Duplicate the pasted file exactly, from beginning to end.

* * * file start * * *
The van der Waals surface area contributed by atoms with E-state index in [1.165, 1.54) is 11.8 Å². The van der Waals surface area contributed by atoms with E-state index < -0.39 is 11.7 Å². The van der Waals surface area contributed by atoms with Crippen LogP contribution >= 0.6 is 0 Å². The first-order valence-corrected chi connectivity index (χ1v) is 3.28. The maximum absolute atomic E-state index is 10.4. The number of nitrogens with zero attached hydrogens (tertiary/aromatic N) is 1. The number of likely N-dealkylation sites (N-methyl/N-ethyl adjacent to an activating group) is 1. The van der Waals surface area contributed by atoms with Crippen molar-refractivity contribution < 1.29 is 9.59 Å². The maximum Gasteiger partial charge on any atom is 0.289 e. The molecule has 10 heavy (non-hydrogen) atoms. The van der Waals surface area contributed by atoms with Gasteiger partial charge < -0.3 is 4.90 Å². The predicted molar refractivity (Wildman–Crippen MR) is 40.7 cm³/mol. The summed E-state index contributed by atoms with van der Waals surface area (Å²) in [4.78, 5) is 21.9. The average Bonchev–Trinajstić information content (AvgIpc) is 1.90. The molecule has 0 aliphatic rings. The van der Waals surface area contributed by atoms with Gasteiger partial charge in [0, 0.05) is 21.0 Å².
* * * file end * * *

The van der Waals surface area contributed by atoms with E-state index in [1.165, 1.54) is 11.8 Å². The van der Waals surface area contributed by atoms with E-state index < -0.39 is 11.7 Å². The van der Waals surface area contributed by atoms with Crippen LogP contribution >= 0.6 is 0 Å². The first-order valence-corrected chi connectivity index (χ1v) is 3.28. The maximum absolute atomic E-state index is 10.4. The number of nitrogens with zero attached hydrogens (tertiary/aromatic N) is 1. The number of likely N-dealkylation sites (N-methyl/N-ethyl adjacent to an activating group) is 1. The van der Waals surface area contributed by atoms with Crippen molar-refractivity contribution < 1.29 is 9.59 Å². The maximum Gasteiger partial charge on any atom is 0.289 e. The molecule has 10 heavy (non-hydrogen) atoms. The van der Waals surface area contributed by atoms with Gasteiger partial charge < -0.3 is 4.90 Å². The predicted molar refractivity (Wildman–Crippen MR) is 40.7 cm³/mol. The summed E-state index contributed by atoms with van der Waals surface area (Å²) in [4.78, 5) is 21.9. The average Bonchev–Trinajstić information content (AvgIpc) is 1.90. The molecule has 0 aliphatic rings. The van der Waals surface area contributed by atoms with Gasteiger partial charge in [0, 0.05) is 21.0 Å².